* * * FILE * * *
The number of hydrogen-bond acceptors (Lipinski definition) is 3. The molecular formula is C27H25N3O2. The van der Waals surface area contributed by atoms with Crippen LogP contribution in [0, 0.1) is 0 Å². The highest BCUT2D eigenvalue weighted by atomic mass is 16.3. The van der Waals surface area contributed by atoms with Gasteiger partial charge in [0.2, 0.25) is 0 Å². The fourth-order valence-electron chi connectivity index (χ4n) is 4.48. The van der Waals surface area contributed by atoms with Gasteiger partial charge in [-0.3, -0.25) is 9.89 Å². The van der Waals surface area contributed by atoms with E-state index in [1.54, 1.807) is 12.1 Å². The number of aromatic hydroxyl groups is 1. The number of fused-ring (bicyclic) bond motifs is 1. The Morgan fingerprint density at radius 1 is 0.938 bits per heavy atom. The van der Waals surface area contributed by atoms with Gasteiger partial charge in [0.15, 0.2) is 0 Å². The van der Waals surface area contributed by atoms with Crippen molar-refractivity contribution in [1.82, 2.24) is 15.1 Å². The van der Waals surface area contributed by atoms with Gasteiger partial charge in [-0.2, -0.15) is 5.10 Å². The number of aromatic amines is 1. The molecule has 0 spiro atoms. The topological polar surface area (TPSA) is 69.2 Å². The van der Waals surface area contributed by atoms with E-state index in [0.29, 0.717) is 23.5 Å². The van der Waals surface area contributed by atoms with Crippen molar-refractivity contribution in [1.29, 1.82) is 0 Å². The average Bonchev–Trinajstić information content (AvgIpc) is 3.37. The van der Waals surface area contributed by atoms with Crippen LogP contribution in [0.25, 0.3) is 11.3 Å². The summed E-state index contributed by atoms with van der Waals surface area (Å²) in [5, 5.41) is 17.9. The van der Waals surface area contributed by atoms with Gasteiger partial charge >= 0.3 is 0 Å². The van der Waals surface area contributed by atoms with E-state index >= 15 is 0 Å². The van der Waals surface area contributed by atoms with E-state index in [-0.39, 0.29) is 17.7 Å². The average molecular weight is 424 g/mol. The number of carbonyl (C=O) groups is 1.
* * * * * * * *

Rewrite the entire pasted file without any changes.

The number of hydrogen-bond acceptors (Lipinski definition) is 3. The molecular formula is C27H25N3O2. The van der Waals surface area contributed by atoms with Crippen LogP contribution in [0, 0.1) is 0 Å². The highest BCUT2D eigenvalue weighted by atomic mass is 16.3. The van der Waals surface area contributed by atoms with Gasteiger partial charge in [0.2, 0.25) is 0 Å². The fourth-order valence-electron chi connectivity index (χ4n) is 4.48. The van der Waals surface area contributed by atoms with Gasteiger partial charge in [-0.3, -0.25) is 9.89 Å². The van der Waals surface area contributed by atoms with E-state index in [1.54, 1.807) is 12.1 Å². The number of aromatic hydroxyl groups is 1. The number of fused-ring (bicyclic) bond motifs is 1. The Morgan fingerprint density at radius 1 is 0.938 bits per heavy atom. The van der Waals surface area contributed by atoms with Gasteiger partial charge in [0.15, 0.2) is 0 Å². The van der Waals surface area contributed by atoms with Crippen molar-refractivity contribution in [1.82, 2.24) is 15.1 Å². The van der Waals surface area contributed by atoms with Gasteiger partial charge in [-0.2, -0.15) is 5.10 Å². The number of aromatic amines is 1. The molecule has 0 spiro atoms. The topological polar surface area (TPSA) is 69.2 Å². The van der Waals surface area contributed by atoms with E-state index in [0.29, 0.717) is 23.5 Å². The van der Waals surface area contributed by atoms with Crippen molar-refractivity contribution in [1.29, 1.82) is 0 Å². The average Bonchev–Trinajstić information content (AvgIpc) is 3.37. The van der Waals surface area contributed by atoms with Crippen LogP contribution in [0.25, 0.3) is 11.3 Å². The summed E-state index contributed by atoms with van der Waals surface area (Å²) in [5, 5.41) is 17.9. The van der Waals surface area contributed by atoms with Gasteiger partial charge >= 0.3 is 0 Å². The van der Waals surface area contributed by atoms with E-state index >= 15 is 0 Å². The van der Waals surface area contributed by atoms with E-state index in [-0.39, 0.29) is 17.7 Å². The average molecular weight is 424 g/mol. The number of carbonyl (C=O) groups is 1.